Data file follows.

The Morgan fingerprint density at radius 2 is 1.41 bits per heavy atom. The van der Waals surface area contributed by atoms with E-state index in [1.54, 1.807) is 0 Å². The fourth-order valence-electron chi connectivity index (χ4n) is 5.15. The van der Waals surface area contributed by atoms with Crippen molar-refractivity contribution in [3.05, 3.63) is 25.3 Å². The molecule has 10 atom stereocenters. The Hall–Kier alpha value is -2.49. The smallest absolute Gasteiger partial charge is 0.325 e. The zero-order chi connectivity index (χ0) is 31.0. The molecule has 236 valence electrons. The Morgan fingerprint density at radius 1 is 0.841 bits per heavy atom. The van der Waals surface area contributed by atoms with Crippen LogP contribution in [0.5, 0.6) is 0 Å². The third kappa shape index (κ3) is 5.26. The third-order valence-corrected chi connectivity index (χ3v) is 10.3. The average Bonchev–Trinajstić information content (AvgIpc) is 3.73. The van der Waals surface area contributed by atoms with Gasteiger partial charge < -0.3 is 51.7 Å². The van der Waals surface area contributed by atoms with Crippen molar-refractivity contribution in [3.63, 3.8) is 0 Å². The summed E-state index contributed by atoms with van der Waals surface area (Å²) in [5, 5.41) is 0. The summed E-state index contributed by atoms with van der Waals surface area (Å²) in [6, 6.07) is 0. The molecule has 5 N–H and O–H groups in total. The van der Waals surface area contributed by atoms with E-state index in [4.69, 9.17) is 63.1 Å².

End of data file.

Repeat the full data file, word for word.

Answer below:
The Morgan fingerprint density at radius 2 is 1.41 bits per heavy atom. The van der Waals surface area contributed by atoms with E-state index in [1.54, 1.807) is 0 Å². The fourth-order valence-electron chi connectivity index (χ4n) is 5.15. The van der Waals surface area contributed by atoms with Crippen molar-refractivity contribution in [3.05, 3.63) is 25.3 Å². The molecule has 10 atom stereocenters. The Hall–Kier alpha value is -2.49. The smallest absolute Gasteiger partial charge is 0.325 e. The zero-order chi connectivity index (χ0) is 31.0. The molecule has 236 valence electrons. The Morgan fingerprint density at radius 1 is 0.841 bits per heavy atom. The van der Waals surface area contributed by atoms with Crippen LogP contribution in [0.5, 0.6) is 0 Å². The third kappa shape index (κ3) is 5.26. The third-order valence-corrected chi connectivity index (χ3v) is 10.3. The average Bonchev–Trinajstić information content (AvgIpc) is 3.73. The van der Waals surface area contributed by atoms with Gasteiger partial charge < -0.3 is 51.7 Å². The van der Waals surface area contributed by atoms with Crippen molar-refractivity contribution in [3.63, 3.8) is 0 Å². The summed E-state index contributed by atoms with van der Waals surface area (Å²) in [5, 5.41) is 0. The summed E-state index contributed by atoms with van der Waals surface area (Å²) in [6, 6.07) is 0. The molecule has 5 N–H and O–H groups in total. The van der Waals surface area contributed by atoms with E-state index in [4.69, 9.17) is 63.1 Å².